North Allegheny, Central Catholic are familiar rivals, but this No. 1 vs. No. 2 clash has different feel
Friday, September 22, 2023 | 2:37 PM
North Allegheny’s practices were noticeably faster this week, said coach Art Walker, but the Tigers weren’t getting off the field any earlier. It’s just that the defense was working at a quicker pace.
“We practice for the team that we’re playing,” Walker said. “I’ve been here 19 years now, and Doug Brinkley has been the defensive coordinator for 18 of them. He does a tremendous job in preparing the defense on what they’re going to see and how they’re going to see it.”
Top-ranked North Allegheny (4-0, 1-0) hosts a familiar rival Friday night when No. 2 Central Catholic (4-0, 1-0) visits Newman Stadium. The teams met twice last season, including in a WPIAL final won by North Allegheny, 35-21.
However, there are some obvious changes, since Central Catholic hired a new coaching staff in January. Former Pine-Richland and Seneca Valley offensive coordinator Ryan Lehmeier is now the Vikings’ head coach, and they’re averaging a WPIAL-best 50 points per game.
They averaged 23 last year.
“There are a lot of familiar faces (on Central Catholic),” Walker said. “Some really good guys up front, on the perimeter, in the backfield, at linebacker, all that, but when you have new coaches, you have new philosophies.
“We know that they’re a big up-tempo team,” he added. “We have to be prepared and ready for that.”
Central Catholic has scored 43, 47, 62 and 49 points in four games. They’re coming off a 49-0 win over conference foe Mt. Lebanon, in which Vikings quarterback Payton Wehner passed for two touchdowns and ran for another. Running back Elijah Faulkner also scored three times, and Penn State-bound wideout Peter Gonzalez caught a touchdown.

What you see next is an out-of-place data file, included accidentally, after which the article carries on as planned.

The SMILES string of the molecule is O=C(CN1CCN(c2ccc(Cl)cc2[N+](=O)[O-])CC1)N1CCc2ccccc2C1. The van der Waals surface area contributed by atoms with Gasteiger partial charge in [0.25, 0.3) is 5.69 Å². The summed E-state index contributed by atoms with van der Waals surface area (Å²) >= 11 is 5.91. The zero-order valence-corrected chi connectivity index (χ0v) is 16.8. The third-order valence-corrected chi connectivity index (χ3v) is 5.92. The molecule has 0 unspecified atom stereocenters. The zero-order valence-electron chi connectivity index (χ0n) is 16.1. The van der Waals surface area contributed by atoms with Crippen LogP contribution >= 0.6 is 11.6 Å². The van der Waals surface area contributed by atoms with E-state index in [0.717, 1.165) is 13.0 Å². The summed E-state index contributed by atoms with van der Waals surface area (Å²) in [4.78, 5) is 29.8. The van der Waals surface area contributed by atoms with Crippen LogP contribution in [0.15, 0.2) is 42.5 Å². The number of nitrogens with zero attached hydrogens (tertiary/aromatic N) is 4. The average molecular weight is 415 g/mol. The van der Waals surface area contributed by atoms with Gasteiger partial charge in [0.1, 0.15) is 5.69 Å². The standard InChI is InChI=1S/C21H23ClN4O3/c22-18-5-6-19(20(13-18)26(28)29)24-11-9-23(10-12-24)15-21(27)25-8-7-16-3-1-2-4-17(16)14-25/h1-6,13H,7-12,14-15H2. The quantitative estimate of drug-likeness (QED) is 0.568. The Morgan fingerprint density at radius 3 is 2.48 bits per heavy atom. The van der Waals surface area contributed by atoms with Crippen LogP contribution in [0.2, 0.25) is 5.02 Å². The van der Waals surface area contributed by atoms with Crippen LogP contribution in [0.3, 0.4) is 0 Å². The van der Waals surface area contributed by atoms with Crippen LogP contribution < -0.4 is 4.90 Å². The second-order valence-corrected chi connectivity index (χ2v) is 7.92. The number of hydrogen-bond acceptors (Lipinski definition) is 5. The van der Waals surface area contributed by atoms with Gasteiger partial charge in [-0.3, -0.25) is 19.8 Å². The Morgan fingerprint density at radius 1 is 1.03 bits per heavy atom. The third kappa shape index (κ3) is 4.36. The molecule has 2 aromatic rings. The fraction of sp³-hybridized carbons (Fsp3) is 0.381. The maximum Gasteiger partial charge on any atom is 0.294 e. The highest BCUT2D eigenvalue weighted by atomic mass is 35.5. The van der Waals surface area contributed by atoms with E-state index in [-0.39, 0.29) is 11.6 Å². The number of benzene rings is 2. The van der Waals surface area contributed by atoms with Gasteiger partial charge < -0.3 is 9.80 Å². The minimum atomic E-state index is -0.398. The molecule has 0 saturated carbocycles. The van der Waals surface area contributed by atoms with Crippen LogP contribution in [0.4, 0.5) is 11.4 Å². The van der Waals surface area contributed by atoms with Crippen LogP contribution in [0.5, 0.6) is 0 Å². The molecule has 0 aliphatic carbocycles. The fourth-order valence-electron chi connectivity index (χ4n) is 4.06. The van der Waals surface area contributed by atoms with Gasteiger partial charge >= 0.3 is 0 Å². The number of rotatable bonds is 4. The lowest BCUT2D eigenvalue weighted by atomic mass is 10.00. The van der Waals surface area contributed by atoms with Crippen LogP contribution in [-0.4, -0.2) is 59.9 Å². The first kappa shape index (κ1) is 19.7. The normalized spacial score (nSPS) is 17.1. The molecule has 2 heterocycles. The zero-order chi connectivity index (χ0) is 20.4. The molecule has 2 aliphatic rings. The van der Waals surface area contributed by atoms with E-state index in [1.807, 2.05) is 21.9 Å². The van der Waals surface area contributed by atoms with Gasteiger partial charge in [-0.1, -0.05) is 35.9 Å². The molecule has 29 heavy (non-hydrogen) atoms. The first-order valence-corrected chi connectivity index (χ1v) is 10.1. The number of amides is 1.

“We play at the pace that we think is the most opportunistic,” Lehmeier said. “Whether we’re slowing down and getting in a huddle or going fast, it’s all predicated on that opponent.”
North Allegheny defeated Central Catholic, 7-3, in a low-scoring defensive battle when they met in Week 4 last year.
That seems unlikely this time.
While North Allegheny’s defense is allowing only 7.5 points per game this season, the Tigers have the WPIAL’s second-highest scoring offense at 48.8. They’re coming off a 67-20 win over Baldwin.
So, watching last year’s film might not help either team too much.
“We’re worried about this year’s team and the game against them this year,” Lehmeier said. “We haven’t focused too much on last year. They’ve got a good program, and we’ve got our work cut out for us.”
Walker said Central Catholic’s offensive pace is one of the biggest differences he sees on film. Up-tempo offenses are popular nowadays, but they don’t all operate the same way.
“There are so many different types,” Walker said. “There’s as fast as you can go, and then some teams start and stop it. Sometimes you don’t know what you’re going to get, so you’ve got to prepare for all of it.”
The strength of North Allegheny’s defense could be its front four, with linemen Daniel Sellers, Cameron Chmura, Jack Yatchenko and Aidan Buggey. Chmura is a Marshall recruit, and Sellers is committed to Richmond.
An up-tempo attack will test the fitness of defensive linemen, but there’s a mental challenge for the players behind them, Walker said. When facing a hurry-up offense, the linebackers and defensive backs have less time to make adjustments.
“Those guys have a lot to recognize, too, other than getting back and making sure they’re where they need to be,” Walker said. “That’s why I give to Doug and our defensive guys so much credit for how they prepare our kids. They try to put them in the best situation than can Friday nights.”
What both teams have is experience.
Each returned a large number of multi-year starters, including NA quarterback Logan Kushner, top linebacker Tyree Alualu and two-way standout Khiryn Boyd.
“We’ve been in big games,” Walker said. “These guys are seniors now, and this is going to be the biggest game to date for us this year. We have to be physically and mentally prepared.”
Chris Harlan is a Tribune-Review Staff Writer. You can contact Chris by email at firstname.lastname@example.org or via Twitter .
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